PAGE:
A conversation with a dancer dancing in conversation with their gender
A rolling archive of tomboyhood
A drop-in durational installation
Give it a spin
What is a tomboy? How does that word live in the body and why would anybody want to grow out of it? How does the gene pool lottery connect with learned patterns of movement to shape our felt sense of body, gender, self and belonging?
TOMBO(Y)LA dances in that space between language and embodiment and opens up the gaps between names, nouns, declarations and the affects, emotions and potentials of embodiment.
TOMBO(Y)LA asks what it might be to move differently within gendered attempts to fix the flux of experience.
You are welcome to join Amy in conversations – thinking out loud and being with the questions rather than being satisfied with the answers. You are welcome to simply watch. You are welcome to come and go.
“TOMBO(Y)LA stages the idea that we do not have a gender but rather we elaborate it in front of each other as we dance around normative ideals and possibilities for destablising the binaries of heteropatriarchy.” (Martin Hargreaves)
“It’s like watching someone play chess and recite poetry at the same time. I was mesmerised.” (Wellcome Collection visitor)
Concept and performance: Amy Bell
Tombola maker: Hannah Sharp
Producing Partnership: Kat Bridge and Lydia Wharf
Thanks to: Liz Aggiss, Peggy Olislaegers, Selm Wenselaers and all those whose voices have brought the project to life.
For bookings contact email@example.com
For more on Amy Bell www.amy-bell.com
Amy Bell Amy Bell is a dance artist who unwraps conversations around queerness and slippages of meaning across language and movement. Her performance work, augmented by writing, curating, facilitating and dramaturgical practices, is borne of binary busting fervour. She aims to explode ‘them-and-us’ thinking around embodiment, queerness, marginalisation and relationships between audiences, artists and institutions. Politically rigorous whilst uniquely accessible, her work offers nuance, warmth and humour to celebrate particularity and create connection.
Amy has been a Work Place Artist on The Place’s associate artist scheme. Her current critically acclaimed solo show, The Forecast, takes a poetic and ironic look at the cloud-like shiftings of gender and sexual identity. Her installation project TOMBO(Y)LA investigates gender performativity and unruly femininities through conversation and body. These works use the interplay and slippage between words and body to interrogate processes of change in felt gender and sexual identities. Previously, together with Valentina Golfieri she made a series of darkly absurd short duets including I Just Close My Eyes: Here Are The Devils.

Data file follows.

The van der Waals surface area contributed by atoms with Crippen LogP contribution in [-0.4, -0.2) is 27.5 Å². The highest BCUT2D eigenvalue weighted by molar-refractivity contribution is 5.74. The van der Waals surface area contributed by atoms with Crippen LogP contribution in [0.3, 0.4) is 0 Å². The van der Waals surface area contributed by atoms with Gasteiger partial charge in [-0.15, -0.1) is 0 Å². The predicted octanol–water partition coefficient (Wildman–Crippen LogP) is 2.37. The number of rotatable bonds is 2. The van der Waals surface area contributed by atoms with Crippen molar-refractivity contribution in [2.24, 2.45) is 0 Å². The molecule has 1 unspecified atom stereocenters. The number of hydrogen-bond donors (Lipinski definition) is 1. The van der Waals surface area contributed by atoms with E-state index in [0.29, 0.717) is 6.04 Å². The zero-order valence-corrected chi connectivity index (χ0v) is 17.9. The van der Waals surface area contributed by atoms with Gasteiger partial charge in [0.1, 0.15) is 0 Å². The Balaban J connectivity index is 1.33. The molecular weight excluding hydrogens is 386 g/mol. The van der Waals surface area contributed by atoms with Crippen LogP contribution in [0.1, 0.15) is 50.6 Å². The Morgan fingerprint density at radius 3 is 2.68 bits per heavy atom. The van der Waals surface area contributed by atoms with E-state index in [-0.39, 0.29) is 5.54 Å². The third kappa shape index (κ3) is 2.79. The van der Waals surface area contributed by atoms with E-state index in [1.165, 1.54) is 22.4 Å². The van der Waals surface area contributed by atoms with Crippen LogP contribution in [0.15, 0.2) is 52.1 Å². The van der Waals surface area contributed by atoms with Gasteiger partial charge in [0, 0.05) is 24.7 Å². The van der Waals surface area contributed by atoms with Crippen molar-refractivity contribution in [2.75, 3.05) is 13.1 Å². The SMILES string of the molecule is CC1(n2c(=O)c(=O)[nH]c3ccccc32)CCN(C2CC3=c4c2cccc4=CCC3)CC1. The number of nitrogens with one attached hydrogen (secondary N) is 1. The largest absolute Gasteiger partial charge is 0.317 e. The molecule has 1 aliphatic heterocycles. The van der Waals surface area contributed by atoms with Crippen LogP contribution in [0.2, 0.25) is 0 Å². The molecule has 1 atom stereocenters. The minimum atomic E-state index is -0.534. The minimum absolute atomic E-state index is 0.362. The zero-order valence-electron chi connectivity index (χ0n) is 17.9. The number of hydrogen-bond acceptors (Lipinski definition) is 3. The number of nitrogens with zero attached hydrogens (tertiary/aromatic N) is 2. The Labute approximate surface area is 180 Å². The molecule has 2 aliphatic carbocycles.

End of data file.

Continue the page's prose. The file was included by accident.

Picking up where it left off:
Amy’s performance work has included theatrical, installation and site-sensitive works for Tino Sehgal, Hussein Chalayan & Damien Jalet, Alessandro Sciarroni, Lea Anderson, Charlotte Spencer, Chiara Frigo, Marco D’Agostin and Maresa von Stockert’s Tilted Productions amongst others. Chiara Frigo created her tap dance solo West End for Amy in 2015 and Amy currently tours with Alessandro Sciarroni’s iconic FOLK-S and with Joseph Kids for young audiences.
Amy was project writer for Performing Gender 2013-15, a European commissioning project for dance and performance in gallery spaces in Bologna, Madrid, Maastricht and Zagreb. She was a Sadler’s Wells Summer University Artist 2010-2014, a 2012 ChoreoRoam Europe artist and a recipient of a Lisa Ullmann Travelling Scholarship Award in 2014 with which she researched queer culture and performance in San Francisco. She has curated Splayed, a festival of disruptive femininities at The Place in June 2018, and Bend It in 2016 and 2017, a queer performance night at Yorkshire Dance in Leeds through the Artists Curating Dance programme. She also curated Rambert’s Choreographic Development Platform, In The Making in 2016.
Amy has led Next Choreography, a course for young makers at Siobhan Davies Dance 2016-2018. She teaches and lectures widely, facilitating choreographic workshops, discussions and technical training for dancers and non-dancers across the world. Amy read English at Cambridge University and trained at London Contemporary Dance School. She is currently Artist Development Manager at The Place.